The main outcome in this study concerning fragments was that small swirling fragments hitting the center of the cornea had the most significant influence on postoperative endothelial cell loss. A possible explanation for this finding could be that smaller swirling fragments move faster and hit the endothelium with higher velocity than large swirling fragments. Alternatively, these fragments can cause a pinpoint defect, which a larger fragment with a more diffuse contact zone might not.

Possibly, the effect would have been more pronounced had more eyes with dense cataracts been included. Because grading of the density of cataract was not performed preoperatively, we came to the conclusion that very few dense cataracts were included in this study based on the low phaco time and energy used. The effect of more dense cataracts might be interesting to examine in another study.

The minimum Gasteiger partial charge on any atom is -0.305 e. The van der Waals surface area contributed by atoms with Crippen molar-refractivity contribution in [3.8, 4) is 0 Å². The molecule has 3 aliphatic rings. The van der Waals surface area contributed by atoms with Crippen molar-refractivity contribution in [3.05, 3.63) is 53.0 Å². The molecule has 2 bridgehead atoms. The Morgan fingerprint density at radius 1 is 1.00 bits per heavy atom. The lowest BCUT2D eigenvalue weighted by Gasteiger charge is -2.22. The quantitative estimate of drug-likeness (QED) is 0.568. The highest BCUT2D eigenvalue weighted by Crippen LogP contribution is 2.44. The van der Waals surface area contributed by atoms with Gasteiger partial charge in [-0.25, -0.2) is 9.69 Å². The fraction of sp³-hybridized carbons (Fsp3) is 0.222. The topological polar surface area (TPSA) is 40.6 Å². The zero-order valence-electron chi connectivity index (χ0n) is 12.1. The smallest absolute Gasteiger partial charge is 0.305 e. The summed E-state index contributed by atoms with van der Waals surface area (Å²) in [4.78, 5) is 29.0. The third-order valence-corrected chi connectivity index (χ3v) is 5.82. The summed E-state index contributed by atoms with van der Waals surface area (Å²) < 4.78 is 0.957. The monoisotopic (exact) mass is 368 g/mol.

A validated fragment score could have several advantages. Mainly, for research purposes, it provides the possibility of allowing direct measurement of the influence of intraoperative parameters, such as infusion bottle height, phaco techniques, phaco devices, phaco energy levels, and other parameters, on the morphology and behavior of swirling lens fragments. In addition, a fragment score could also provide a valuable teaching tool for surgeons. The possibility to perform and evaluate intraoperative OCT measurements of swirling lens fragments allows adaptation to each surgeon’s phacoemulsification technique and fluidic settings to improve the outcome. This could provide a different approach to cataract surgery, such as avoiding small fragments and trying to operate at a larger distance to the cornea. Another use of the fragment score is to document intraoperatively special cases, such as patients with cornea guttata.